Royal Bank of Scotland: Welcome to Nationalization
Posted by Larry Doyle on November 3, 2009 6:50 AM |
Why are companies, both financial and non-financial, hoarding cash? Having addressed that question yesterday in writing, Hoarding: ‘Cash Is King’, we did not have to wait long for hard evidence and billions of reasons for this hoarding phenomena. Let’s navigate across the pond.
What does a nationalized bank look like? Welcome to the Royal Bank of Scotland, the recipient of more government assistance than any other bank worldwide. With another 25.5 billion pounds of ‘bailout bonanza’ flowing into RBS today, the bank has now accepted 45.5 billion pounds of government assistance. In the process, the UK has an 85% ownership stake in this bank. If that is not the definition of nationalization, I don’t know what is.
Why does RBS need more government assistance? Continued losses on those dreaded toxic assets. Oh, you mean those toxic assets are still around? Where did you think they went? In addition to direct government assistance, RBS is receiving a government backstop in the form of insurance on 282 billion pounds of toxic assets.
Can this situation be contained to RBS or perhaps a few other financial institutions? We should not be so naive.
Recall that the IMF has projected global banking losses to ultimately reach $3.4 trillion. I addressed this reality in writing on September 30th, “When Is a $3.4 Trillion Loss Supposed to Be Good News?” To date, the global banking system has recognized approximately half that figure. The balance of the approximate $1.7 trillion in losses is embedded in a variety of loans, toxic assets, and assorted other financial detritus.
In the face of those projected losses, it should be no surprise that banks worldwide are hoarding cash. Aside from hoarding cash as best it can, what measures is RBS taking to stem the ongoing flow of red ink in its operations? Selling assets, cutting jobs, and capping compensation.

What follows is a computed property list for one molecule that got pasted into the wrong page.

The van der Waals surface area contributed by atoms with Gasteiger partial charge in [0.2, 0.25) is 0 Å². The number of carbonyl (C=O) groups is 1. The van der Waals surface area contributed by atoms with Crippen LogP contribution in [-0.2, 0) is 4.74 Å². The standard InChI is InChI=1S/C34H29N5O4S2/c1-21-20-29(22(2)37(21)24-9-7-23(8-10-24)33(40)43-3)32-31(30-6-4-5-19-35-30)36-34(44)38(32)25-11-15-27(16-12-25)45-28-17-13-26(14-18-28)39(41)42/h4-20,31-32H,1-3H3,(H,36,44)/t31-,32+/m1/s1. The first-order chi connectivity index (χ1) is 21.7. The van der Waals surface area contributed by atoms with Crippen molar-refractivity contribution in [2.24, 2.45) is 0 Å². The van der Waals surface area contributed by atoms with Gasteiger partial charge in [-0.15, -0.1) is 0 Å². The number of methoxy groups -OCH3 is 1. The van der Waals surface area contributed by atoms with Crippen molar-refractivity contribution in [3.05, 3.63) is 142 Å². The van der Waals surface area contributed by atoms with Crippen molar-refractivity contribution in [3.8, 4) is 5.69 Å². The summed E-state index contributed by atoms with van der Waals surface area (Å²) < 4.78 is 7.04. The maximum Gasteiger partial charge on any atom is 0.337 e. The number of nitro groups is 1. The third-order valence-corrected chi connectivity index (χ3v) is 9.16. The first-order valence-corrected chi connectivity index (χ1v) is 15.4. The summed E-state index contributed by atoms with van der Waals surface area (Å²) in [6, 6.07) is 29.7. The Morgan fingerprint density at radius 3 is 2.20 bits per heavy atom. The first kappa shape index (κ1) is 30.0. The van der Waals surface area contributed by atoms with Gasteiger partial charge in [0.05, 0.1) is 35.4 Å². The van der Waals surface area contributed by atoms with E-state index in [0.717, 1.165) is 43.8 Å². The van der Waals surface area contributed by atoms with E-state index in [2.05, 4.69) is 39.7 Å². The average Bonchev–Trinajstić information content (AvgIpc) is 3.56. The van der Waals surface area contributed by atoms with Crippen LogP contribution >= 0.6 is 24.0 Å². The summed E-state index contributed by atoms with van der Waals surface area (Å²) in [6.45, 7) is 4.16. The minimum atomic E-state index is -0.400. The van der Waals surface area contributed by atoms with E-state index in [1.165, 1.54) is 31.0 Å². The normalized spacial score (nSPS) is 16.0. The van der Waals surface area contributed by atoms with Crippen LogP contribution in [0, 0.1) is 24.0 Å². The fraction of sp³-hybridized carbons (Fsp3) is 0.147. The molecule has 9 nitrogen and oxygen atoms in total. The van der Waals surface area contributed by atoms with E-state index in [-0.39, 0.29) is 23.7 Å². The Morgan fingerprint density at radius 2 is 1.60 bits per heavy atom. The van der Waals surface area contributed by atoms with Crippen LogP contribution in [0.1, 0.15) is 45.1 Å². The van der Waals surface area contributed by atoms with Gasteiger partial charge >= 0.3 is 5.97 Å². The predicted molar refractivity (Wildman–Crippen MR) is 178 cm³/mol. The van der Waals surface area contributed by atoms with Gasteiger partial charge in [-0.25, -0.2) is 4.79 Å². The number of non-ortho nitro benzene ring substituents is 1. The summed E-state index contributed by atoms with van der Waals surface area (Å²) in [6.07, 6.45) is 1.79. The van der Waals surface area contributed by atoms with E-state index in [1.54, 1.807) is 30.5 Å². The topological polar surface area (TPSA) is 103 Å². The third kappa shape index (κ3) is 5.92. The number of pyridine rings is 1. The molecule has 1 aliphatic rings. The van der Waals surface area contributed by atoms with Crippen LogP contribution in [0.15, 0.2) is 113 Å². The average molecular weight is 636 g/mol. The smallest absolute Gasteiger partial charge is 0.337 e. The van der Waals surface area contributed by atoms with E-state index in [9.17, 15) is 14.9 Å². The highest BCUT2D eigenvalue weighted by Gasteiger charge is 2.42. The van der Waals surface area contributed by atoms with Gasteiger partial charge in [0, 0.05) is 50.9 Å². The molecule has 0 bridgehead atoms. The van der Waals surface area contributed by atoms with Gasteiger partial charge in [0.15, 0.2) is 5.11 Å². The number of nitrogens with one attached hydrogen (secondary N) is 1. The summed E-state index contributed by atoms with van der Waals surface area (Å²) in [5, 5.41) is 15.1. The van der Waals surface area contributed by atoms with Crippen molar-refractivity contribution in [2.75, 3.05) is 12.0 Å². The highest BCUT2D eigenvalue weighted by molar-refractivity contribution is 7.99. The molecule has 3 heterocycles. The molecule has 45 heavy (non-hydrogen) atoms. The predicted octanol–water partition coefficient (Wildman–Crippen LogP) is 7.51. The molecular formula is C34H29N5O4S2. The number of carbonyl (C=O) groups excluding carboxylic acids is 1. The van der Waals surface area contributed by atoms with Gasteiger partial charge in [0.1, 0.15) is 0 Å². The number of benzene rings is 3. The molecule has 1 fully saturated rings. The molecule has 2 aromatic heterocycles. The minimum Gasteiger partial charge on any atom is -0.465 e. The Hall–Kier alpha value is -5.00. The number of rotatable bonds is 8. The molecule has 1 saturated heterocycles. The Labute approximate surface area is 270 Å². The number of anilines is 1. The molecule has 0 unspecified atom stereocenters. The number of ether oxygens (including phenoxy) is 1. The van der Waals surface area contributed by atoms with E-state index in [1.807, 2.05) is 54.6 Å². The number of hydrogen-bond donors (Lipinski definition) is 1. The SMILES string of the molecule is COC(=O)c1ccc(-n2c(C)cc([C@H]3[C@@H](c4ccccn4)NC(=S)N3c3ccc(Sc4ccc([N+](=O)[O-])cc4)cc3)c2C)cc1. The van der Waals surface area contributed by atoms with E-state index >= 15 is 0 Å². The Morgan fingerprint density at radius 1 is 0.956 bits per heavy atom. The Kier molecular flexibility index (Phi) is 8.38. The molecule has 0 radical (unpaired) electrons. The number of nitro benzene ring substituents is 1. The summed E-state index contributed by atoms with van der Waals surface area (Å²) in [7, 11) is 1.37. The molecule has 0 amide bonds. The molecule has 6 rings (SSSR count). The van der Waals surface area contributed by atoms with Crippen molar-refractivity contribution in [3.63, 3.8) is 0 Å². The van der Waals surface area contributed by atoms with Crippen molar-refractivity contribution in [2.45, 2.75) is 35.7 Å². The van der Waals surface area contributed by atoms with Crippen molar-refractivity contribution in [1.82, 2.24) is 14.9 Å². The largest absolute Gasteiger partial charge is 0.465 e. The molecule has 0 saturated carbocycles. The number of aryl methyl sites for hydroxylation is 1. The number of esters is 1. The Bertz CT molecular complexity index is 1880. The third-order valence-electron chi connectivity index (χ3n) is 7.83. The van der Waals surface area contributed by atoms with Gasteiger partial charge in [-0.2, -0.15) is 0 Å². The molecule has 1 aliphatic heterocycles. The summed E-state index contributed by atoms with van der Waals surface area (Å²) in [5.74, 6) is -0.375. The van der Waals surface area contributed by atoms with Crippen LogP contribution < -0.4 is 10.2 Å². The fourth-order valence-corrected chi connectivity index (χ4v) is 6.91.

The Wall Street Journal provides details on these expected maneuvers in writing, RBS, Lloyds Diverge on U.K. Aid as They Unveil Plans:
The dramatic reshaping of RBS to ensure its viability and to meet EU guidelines on state aid will see the bank over the next four years sell off its insurance arm — probably through an initial public offering — and divest parts of its U.K. branch and corporate business, its global merchant services unit and its interest in commodities trading division RBS Sempra Commodities.
In addition, the government said that, as part of the accord, RBS and Lloyds would agree to pay no cash bonuses for 2009 to staff earning over £39,000. (LD’s edit, that equates to $63k)
This action to cap compensation and not pay bonuses will send a sobering chill across Wall Street and throughout the City as bankers come to appreciate the reality of government wages at a government owned institution.
Additionally, expectations are spreading that upwards of 25 thousands jobs may be cut at RBS.
Not pretty at all. European markets fell 2% on this news. Markets in the U.S. are expected to fall 1% at today’s opening.